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A Comparison Of "The Other" And "Double Conciousness" By Pj

1424 words - 6 pages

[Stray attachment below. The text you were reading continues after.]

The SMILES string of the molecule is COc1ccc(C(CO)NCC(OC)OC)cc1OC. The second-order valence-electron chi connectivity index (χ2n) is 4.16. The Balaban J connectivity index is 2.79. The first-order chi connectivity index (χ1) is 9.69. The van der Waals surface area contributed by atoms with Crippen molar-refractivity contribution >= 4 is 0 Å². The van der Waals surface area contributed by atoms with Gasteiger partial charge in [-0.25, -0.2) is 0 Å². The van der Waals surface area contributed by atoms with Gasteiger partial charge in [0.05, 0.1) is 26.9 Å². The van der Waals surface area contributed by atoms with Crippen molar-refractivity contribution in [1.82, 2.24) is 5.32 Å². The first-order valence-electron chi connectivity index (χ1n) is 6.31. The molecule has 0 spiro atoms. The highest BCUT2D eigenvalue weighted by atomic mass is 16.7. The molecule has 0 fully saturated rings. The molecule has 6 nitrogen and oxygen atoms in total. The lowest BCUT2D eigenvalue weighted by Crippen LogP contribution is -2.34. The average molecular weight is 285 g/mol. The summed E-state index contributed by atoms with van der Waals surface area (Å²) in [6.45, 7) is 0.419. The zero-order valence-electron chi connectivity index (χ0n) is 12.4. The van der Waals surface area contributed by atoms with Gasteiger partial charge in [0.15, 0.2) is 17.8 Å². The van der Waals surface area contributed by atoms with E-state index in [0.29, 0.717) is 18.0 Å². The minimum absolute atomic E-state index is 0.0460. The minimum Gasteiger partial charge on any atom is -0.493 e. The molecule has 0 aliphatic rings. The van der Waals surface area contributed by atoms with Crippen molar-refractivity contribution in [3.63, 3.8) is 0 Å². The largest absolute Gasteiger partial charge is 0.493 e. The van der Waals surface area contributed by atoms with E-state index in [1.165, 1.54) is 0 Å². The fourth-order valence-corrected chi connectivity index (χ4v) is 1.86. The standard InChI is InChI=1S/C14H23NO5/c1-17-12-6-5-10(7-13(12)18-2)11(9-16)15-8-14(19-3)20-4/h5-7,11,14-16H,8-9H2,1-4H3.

Simone de Beauvoir and W.E.B. DuBois were existentialists whose ideas were reflected in their works The Second Sex and The Souls of Black Folk respectively. They wrote in response to the dominant theories surrounding the cause of and the answer to the discrimination faced by women and blacks. Both, sharing the existentialist mindset, believed neither women nor blacks were born into their individual lifestyles as the weaker gender or race. Living a life of subordination and submissiveness was the catalyst for inequality. Beauvoir's notion of the "Other" and DuBois' theory of "double consciousness" are parallel ideas that shed light on the plight of women and blacks. Their dual aim was to construct a plan for women and blacks to follow in order to destroy their inferior roles created by society and to also disprove the prevailing ideas concerning the discrimination they faced. Beauvoir's ultimate goal was to empower women to throw off the shackles of sexism and to escape from the position of the "Other." DuBois aimed to lift the veil that covered the view blacks had of the society in which they lived. Their desires were radical at the time but proved to be foreshadowing the truth time would expose.The "Other" that Beauvoir writes of deals with the assertion that a dominant group defines itself by creating an "Other" with traits and characteristics that the dominant group does not have. As such, the "Other" refers to any "marginalized, exploited, subjugated, dominated, or oppressed group." In Beauvoir's mind men have created this position for women to occupy. Historically, a woman's place in society has been cemented by social and economic norms decreeing women to be dependent on men. Beauvoir cites the exclusion of women from the public sphere of production as an example. Therefore, women became financially dependent on men resulting in the further subjection of women. Women were relegated to the private sphere of domestic life and taking care of the home and raising the children. The new opportunities for financial independence and self-determination supplied by the rise of capitalism and the industrial revolution did not shift the balance between the sexes. Women continued to live "disperse among the males, attached through residence, housework, economic condition, and social standing to certain men - fathers or husbands - more firmly than they are to other women." Women were still not unified and were unable to form a common identity.This dependence on men only resulted in further strengthening the ties women had to the characteristics of the "Other" as adjectives like irrational, timid, weak, inferior, and tender were attributed to females. One of Beauvoir's most important ideas focused on the relationship between the "Other" and the lack of humanity women must live with. A female trapped in the role of the "Other" can only define herself in terms of the male, his definition of what a woman should be and what her role in society is. Therefore...

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